This is going to be a pretty personal post. So turn back now if you're not in the mood for such.
My husband and I are divorcing. I take no pleasure in writing that. But it is what it is. I'm a bundle of mixed emotions right now, all tangled and snarled, like a box of Christmas lights. Part of me feels relief. Part of me grieves. Part of me has hope for the future. The urge to cry catches me off guard and can strike at home or at work or when I'm out getting groceries by myself. Likewise, there are moments of peace and serenity where I know that no longer will I have to endure certain behaviors from him, or deal with issues that just tore me apart.
We fought the good fight. We tried. And tried some more. I didn't want it to end this way. In fact, I didn't want it to end at all. But it has. I've accepted that.
At one point during these past two weeks, we barely spoke and communicated only through text messages. When he came over to our house one day, though, that changed. And what changed it? A plea from my daughter.
She said, "Mom, please don't hate Dad."
It was like I'd been struck by lightning. I had an epiphany. We can change this, I thought. We can change how we're going to do this and how we're going to behave.
My husband and I talked. We agreed to let the relationship go, but more importantly, we agreed to do it with no bitterness or animosity. We did it as much for our daughter's sake as our own. My husband is my best friend, and part of my grief in this break-up came from my terror at losing him completely. We've been together for 18 years. How could I simply walk away and never speak to him again except for those occasions where I was forced to? I couldn't do it. I could not look at him in such a way. He is the father of my child and the man I've turned to in every aspect of life. I've seen so many (including my own parents) who, years after their divorce, still only speak a few sentences to each other and avoid each other at all costs. I don't want that to be us.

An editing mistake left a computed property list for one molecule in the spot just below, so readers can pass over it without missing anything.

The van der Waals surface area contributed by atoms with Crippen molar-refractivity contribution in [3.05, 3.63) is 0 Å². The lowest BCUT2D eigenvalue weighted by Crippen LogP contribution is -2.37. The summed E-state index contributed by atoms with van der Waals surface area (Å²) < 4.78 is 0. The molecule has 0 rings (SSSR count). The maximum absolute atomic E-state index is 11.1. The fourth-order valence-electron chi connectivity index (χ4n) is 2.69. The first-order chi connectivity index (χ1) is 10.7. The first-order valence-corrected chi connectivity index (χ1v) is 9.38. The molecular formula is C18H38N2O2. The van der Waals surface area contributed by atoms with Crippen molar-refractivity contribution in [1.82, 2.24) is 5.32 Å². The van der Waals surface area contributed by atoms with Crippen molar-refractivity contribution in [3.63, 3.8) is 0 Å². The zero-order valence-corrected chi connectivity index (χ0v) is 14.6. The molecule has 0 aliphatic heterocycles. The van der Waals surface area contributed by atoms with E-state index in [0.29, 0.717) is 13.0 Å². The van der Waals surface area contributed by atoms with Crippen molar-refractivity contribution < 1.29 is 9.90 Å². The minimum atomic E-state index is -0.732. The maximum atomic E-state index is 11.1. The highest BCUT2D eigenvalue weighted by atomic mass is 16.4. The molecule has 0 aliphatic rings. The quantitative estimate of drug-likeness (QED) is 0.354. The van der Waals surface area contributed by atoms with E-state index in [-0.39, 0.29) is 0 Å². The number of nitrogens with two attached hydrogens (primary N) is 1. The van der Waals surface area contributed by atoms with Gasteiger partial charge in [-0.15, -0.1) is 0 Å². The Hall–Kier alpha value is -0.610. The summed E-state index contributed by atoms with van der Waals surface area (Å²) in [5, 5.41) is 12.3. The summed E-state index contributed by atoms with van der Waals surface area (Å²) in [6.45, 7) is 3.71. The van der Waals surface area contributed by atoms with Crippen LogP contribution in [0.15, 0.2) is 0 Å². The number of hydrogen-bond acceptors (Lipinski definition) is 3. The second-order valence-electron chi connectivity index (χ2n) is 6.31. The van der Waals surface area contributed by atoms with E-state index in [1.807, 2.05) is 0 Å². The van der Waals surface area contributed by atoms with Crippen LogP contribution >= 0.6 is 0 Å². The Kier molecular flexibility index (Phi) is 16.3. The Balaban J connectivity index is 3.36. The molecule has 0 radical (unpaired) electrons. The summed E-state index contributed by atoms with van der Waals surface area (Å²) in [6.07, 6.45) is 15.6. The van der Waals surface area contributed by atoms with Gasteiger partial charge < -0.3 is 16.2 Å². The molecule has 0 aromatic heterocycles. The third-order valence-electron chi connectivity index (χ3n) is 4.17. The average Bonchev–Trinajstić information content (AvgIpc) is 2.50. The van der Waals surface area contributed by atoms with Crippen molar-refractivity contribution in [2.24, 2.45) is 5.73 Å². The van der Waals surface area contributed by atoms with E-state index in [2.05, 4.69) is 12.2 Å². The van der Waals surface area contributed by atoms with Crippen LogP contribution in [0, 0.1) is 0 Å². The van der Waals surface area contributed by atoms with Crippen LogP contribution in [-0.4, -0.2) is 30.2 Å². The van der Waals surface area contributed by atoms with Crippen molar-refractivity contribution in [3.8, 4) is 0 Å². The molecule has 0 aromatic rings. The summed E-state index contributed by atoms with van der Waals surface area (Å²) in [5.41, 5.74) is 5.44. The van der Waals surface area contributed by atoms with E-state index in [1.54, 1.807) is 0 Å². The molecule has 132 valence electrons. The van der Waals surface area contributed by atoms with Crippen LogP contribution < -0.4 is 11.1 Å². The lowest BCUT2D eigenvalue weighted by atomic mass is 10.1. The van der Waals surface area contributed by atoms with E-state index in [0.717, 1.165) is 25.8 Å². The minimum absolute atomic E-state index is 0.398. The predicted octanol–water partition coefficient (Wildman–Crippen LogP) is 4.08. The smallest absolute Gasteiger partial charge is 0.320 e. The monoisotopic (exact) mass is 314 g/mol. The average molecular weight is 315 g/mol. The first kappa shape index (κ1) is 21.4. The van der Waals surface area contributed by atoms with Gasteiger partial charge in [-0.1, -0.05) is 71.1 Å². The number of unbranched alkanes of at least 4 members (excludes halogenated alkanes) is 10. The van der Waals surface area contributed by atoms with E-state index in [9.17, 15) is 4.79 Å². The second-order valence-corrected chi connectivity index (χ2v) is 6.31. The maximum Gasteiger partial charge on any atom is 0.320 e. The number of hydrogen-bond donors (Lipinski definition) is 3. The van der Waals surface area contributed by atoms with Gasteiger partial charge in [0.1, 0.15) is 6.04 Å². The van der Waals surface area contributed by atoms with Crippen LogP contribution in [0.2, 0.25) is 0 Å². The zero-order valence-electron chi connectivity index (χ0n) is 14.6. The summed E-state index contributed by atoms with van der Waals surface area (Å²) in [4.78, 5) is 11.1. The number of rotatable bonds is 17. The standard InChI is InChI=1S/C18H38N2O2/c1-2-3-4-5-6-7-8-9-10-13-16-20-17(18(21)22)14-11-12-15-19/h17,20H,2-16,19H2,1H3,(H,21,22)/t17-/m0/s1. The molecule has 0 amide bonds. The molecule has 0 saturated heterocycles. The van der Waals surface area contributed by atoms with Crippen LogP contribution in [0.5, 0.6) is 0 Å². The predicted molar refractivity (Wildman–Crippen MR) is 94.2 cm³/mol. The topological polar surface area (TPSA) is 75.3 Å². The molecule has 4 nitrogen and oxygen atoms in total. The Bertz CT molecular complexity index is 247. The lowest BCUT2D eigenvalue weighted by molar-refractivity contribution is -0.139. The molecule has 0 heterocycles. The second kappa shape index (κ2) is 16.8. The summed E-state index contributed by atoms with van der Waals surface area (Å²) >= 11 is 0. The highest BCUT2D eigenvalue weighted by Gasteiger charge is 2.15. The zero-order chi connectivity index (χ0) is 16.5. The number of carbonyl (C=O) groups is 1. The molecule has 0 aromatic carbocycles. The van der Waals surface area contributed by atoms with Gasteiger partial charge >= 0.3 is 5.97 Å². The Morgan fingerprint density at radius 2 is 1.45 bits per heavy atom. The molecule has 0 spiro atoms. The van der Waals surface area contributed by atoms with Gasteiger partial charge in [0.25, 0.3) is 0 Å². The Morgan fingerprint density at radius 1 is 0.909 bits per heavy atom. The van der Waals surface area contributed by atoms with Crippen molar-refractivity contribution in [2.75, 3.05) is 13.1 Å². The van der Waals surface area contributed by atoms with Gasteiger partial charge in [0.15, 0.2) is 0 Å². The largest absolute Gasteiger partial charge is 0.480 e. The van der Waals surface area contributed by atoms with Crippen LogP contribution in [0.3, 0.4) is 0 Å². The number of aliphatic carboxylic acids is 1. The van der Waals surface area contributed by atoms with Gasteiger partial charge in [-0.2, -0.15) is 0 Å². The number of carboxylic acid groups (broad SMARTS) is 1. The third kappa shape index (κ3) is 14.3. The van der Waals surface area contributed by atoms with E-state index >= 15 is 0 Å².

After we talked, a great sense of peace settled over me. I knew we'd made the right decision.
To stop hurting each other.
To not descend into bitterness.
To treat each other with respect.
And in the week since we had that discussion, that's exactly what we've done. In fact, we're getting along better now than before. Perhaps it is because we know we will no longer be hurting each other, arguing, and butting heads, but I think it's more than that. We are not losing each other. We are losing the relationship, yes, but not the bond we share.
I am hopeful we can keep it. We will inevitably move on to other relationships (which will also be hard to deal with), but our goal is to remain good friends with the ability to call each other up or meet for coffee when one of us is going through a rough patch, or even just go catch up on life.
As yesterday was Valentine's Day, I had no hopes of getting flowers or a romantic card. But my husband asked me out for dinner, and we had a very nice time. We were at ease as we talked about the past and the future. We will always love each other. Always.
What did I learn through all this? That holding on to anger and bitterness takes monumental energy. That it creates division where there doesn't need to be. That not only does it affect the two people involved, but everyone around us - especially our daughter.
We are amicably parting. I know that is rarely the case, and even rarer still that ex-spouses stay connected and friends afterwards. Sometimes, it's not possible. Sometimes, it's not even smart (especially in the case of abusive relationships).
But we will try.
And in the end, that's what matters.
I think this quote from C.S. Lewis is appropriate:
I've got a new home on the web - stop by if you get a chance! www.melissamarsh.net
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